Most importantly the street maps on the 3200 are updated from the 2200T. In my local area, a major highway interchange was reconfigured a few years ago, the 3200 shows the new traffic pattern where the 2200T showed the old one. Streets in my newer development did not show, nor did a new street at a new shopping center, but the 3200 did list some restaurants in that shopping center. They showed up at a nearby intersection. Even though the 3200 has fewer POI's (1.3M?) than the 2200T (1.5M?) they are more current. I've searched for a couple of shopping centers for my wife and neither unit was very helpful, I had to resort to navigating to a nearby restaurant. I suspect shopping centers are difficult POI's for NAVTEQ to keep up with. Wal-Marts were sometimes found under "Grocery" where the "Shopping" category found shopping malls. Maybe the pricier units with 6 million POI's show these businesses better. The 3200 showed gas stations, restaurants, and hotels well enough to please me.

There is no Text-To-Speech on the 3200. However the voice prompts were identical to the TTS enabled 2200T except the 2200T announced the street name or Interstate number at the end of the maneuver. "Slight right turn in 2 miles" vs. "Slight right turn in 2 miles on I-77" Considering the additional cost of TTS enabled units I am pleased with the 3200.

Being physically smaller, the 3200's speaker was smaller than the one in the 2200T and the unit had 5 volume levels and a mute where the 2200T had 7 volume levels and a mute. Hearing the voice prompts from the 3200 was never a problem though.

The mount worked well and seems quite solid. It is not very long however. If you place it low in your window and your window has a long slope, the unit may feel far away. I found I could actually flip the mount upside down and place it higher on the window. The mount and the unit were both small enough to be unobtrusive.

The power cord has a coiled section to keep things tidy. I found the length to be perfect without having any of the coiled section extended.

The included CD-ROM has a .pdf manual and a software utility for creating your own POI's. I have not used that software yet.

There is no PC cable included. Ever buy a printer? You don't usually get them with printers either and this is an entry level unit. I have several cables already that work with this device. The small USB connector (also used for the DC power adapter) is the same as many digital cameras.

Overall I am very satisfied with this purchase.
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5 of 5 people found the following review helpful
4.0 out of 5 stars Does What It's Supposed To, December 6, 2007
By 
King Bob (Lansdale, PA USA) - See all my reviews
This review is from: Magellan Maestro 3200 3.5-Inch Portable GPS Navigator (Electronics)
Picked up the Maestro 3200 a few weeks ago and have been trying it out locally. Seems to work really well. It's a very compact unit and easily stores in the glove compartment. It acquires GPS signals much better and faster than previous GPS units I've owned - it even acquired GPS signals from inside my house. It has an automatic night mode which is also nice. The internal maps seem to be relatively new - the Magellan website says March 2007 - and it shows new businesses (POIs) correctly. It does, however, show some gas stations, etc. and not others, even when they've been around for years. The menus are fairly straightforward, but like with most products there are some menu items that are not totally intuitive. And of course, it doesn't play MP3's, have Bluetooth, or other extras. It just gets you to where you're going. Overall, I'm very pleased with the unit.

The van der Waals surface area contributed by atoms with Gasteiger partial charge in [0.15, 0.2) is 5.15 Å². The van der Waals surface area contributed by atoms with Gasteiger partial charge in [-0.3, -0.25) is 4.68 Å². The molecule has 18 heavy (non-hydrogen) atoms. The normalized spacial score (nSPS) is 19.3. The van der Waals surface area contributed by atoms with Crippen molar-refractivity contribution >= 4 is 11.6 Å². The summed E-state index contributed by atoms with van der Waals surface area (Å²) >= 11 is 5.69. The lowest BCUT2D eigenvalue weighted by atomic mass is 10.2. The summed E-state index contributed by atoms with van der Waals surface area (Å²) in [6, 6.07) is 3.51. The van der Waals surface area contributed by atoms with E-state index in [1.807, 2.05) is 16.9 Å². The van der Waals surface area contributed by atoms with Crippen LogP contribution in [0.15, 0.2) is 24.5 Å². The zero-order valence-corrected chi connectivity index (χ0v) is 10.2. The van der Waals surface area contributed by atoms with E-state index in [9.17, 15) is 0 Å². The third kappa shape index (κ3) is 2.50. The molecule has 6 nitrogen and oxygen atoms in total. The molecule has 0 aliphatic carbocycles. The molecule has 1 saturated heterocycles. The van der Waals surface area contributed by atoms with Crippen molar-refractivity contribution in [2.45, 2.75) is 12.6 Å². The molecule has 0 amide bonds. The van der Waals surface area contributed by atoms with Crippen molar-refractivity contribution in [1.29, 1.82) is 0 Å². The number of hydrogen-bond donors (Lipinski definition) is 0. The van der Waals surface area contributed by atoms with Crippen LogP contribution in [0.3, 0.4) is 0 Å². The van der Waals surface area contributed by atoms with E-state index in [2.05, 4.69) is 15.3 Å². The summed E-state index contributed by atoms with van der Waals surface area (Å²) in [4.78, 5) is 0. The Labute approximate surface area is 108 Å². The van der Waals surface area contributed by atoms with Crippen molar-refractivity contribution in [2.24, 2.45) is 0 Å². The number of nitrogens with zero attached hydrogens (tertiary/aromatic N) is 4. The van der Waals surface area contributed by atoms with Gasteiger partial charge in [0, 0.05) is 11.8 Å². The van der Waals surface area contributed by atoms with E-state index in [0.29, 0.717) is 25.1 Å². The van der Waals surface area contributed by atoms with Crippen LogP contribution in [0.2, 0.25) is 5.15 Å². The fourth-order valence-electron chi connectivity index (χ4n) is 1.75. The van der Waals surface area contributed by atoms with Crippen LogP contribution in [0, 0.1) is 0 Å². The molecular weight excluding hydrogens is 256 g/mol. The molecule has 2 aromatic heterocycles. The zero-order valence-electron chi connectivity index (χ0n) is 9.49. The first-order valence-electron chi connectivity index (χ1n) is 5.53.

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12 of 15 people found the following review helpful
5.0 out of 5 stars Very Easy, November 20, 2007
This review is from: Magellan Maestro 3200 3.5-Inch Portable GPS Navigator (Electronics)
Charge it and use it, The 3200 is very simple and awesome to use. This is my first unit, it is thin and easy to pocket. The window suction cup mount is the best. It comes w/lighter socket power adapter and internal battery.
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3 of 3 people found the following review helpful
4.0 out of 5 stars Meastro is a fine unit., January 11, 2008
By 
This review is from: Magellan Maestro 3200 3.5-Inch Portable GPS Navigator (Electronics)
I was originally set on purchasing a TomTom GPS unit but then snagged this one during it's debut week. I love my unit and have had relatively few problems with it.

The few problems I have encountered are:
Some of the letters will press visually (mostly the "E") but the system won't input the character.

Occasionally I will take the unit around town and have noticed it sometimes will tell me to take routes that add on a block to my drive time (leaving the library requires a left turn onto the first main street, and then another left to go home. The Maestro guides me to the second left and then a left from there). But, of course, it still leads me to the same place which is not a problem.

Recalculation can take quite a bit if you need it RIGHT then. Coming home from Disneyland, the freeway was shut down and I needed an almost-instant recalculation, unfortunately it took a few more seconds than expected and I missed the turn I was supposed to take. I still got home.

Pros:
I really enjoy the GUI (Graphical User Interface) this unit has and the plethora of POIs. One thing that this thing can't find is bowling alleys! (Neither will my friend's Garmin!)

The tow truck icon is handy to have and displays your current location along with latitude, longitude, and elevation. (My friend's Garmin does not have this) It even displays the nearest cross streets ahead and behind you to make it easier, I suppose, to AAA when your automobile breaks down.